Breeders and pet specialists suggest guinea pig enthusiasts always consider adopting two guinea pigs, as they are creatures who enjoy company and can grow lonely without a playmate. But what happens when you find out one of your guinea pigs is pregnant, and not only will she have the playmate you adopted for her, but also a few more friends once she gives birth? Some guinea pigs enjoy sharing space with others, but in some cases you will need to separate a mother pig and her piglets from the playmate once she has given birth.
Mother Guinea Pigs and Male Playmates
A guinea pig can become pregnant just hours after giving birth, and so if her playmate is a male, it is best to separate the mother pig and her young from her playmate as soon as possible. Some care guides even recommend separating the male guinea pig from the female before she gives birth if you know the time is soon. If the male pig exhibits aggressive behavior at any time, however, he should be separated from the mother immediately, especially if she has already given birth.
Mother Guinea Pigs and Female Playmates
If the two guinea pigs are female, you will obviously not need to worry about the mother pig becoming pregnant again. If any of the piglets are male, however, it will be necessary to separate them from both female guinea pigs as soon as they reach the breeding age of 3 weeks. Even if the pigs are all female, aggressive behavior on the part of any of the animals could still become a problem. Guinea pigs, like all animals, need their space, and should they feel their space is encroached upon, can become territorial.
Space for Guineas
If you choose not to separate a mother guinea pig, her young and her playmate, it is important then that the cage or pen that they all share is large enough and provides enough hiding spaces for each guinea pig. The Humane Society of the United States recommends at least a 30-by-50-inch cage for two guinea pigs to share, so once the piglets have been born you will need to gauge necessary cage size based on how many guinea pigs will be sharing space. The Humane Society recommends at least 30-by-62 inches for three guinea pigs and 30-by-76 inches for four.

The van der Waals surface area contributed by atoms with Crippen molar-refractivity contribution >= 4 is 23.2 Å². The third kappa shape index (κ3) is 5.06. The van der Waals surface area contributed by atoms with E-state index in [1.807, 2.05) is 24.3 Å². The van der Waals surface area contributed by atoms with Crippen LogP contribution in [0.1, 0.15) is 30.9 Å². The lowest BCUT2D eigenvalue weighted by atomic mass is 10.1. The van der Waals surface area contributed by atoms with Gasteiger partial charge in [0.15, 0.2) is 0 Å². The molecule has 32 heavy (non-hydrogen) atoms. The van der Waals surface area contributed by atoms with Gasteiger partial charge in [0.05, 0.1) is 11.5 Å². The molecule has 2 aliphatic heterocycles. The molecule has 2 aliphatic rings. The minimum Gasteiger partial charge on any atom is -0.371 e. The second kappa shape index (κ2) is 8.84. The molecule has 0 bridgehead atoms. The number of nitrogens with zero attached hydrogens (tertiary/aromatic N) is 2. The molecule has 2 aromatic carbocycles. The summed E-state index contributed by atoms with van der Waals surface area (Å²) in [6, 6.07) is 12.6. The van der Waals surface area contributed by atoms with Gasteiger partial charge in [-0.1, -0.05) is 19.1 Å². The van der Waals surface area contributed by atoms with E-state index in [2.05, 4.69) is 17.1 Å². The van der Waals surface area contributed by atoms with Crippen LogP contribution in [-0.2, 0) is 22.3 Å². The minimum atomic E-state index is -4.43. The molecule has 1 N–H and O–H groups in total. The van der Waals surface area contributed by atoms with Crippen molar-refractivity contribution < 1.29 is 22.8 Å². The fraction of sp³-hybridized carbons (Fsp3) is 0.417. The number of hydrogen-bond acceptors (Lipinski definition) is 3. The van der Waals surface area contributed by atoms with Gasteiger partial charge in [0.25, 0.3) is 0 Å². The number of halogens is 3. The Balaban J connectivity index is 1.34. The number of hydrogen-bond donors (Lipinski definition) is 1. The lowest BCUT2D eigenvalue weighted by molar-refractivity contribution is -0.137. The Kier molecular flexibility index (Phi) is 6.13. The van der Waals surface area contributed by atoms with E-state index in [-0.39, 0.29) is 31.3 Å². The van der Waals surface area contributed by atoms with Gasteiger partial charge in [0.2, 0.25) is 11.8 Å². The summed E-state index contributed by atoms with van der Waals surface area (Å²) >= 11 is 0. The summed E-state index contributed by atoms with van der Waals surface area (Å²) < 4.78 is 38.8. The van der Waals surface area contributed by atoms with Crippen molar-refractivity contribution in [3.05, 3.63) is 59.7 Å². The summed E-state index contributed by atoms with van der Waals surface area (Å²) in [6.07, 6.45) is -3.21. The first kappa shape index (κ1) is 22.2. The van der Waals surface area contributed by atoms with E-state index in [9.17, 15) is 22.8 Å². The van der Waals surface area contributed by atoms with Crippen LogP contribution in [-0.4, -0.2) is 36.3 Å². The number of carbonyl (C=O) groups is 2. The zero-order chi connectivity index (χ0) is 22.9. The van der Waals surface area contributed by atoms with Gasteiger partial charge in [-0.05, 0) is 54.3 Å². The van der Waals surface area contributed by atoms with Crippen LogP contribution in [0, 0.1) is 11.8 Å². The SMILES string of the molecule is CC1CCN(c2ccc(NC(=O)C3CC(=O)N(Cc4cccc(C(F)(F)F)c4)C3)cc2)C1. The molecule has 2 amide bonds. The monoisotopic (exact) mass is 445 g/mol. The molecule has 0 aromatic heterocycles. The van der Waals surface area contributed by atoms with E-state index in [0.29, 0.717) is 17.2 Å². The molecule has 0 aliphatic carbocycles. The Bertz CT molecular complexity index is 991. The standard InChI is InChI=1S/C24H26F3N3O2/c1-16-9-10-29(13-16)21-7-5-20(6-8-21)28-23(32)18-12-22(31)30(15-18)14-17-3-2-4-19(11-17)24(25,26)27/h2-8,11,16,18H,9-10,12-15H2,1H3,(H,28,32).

Guinea Pigs in a Herd
Whether you choose to keep your guinea pigs all together or need to separate a mother and her babies from her playmate, there are benefits to keeping guinea pigs together. As herd animals, they enjoy not only the company of their human owner, but also each other. Once the baby guinea pigs are done nursing, it could be beneficial to keep all of the guinea pigs together again in one roomy cage, if breeding concerns are not an issue. For owners who may have adopted two female guinea pigs but now have male guinea pigs after the mother gave birth, experienced veterinarians can neuter male guinea pigs to ensure that breeding won't be a problem.
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Jillian Bliss is a University of Texas alumnae who wrote for several different publications during her undergraduate career. She majored in journalism, a passion rivaled only by her love of horses. Jillian has ridden English since age six and currently owns two miniature horses, Ollie and Dare.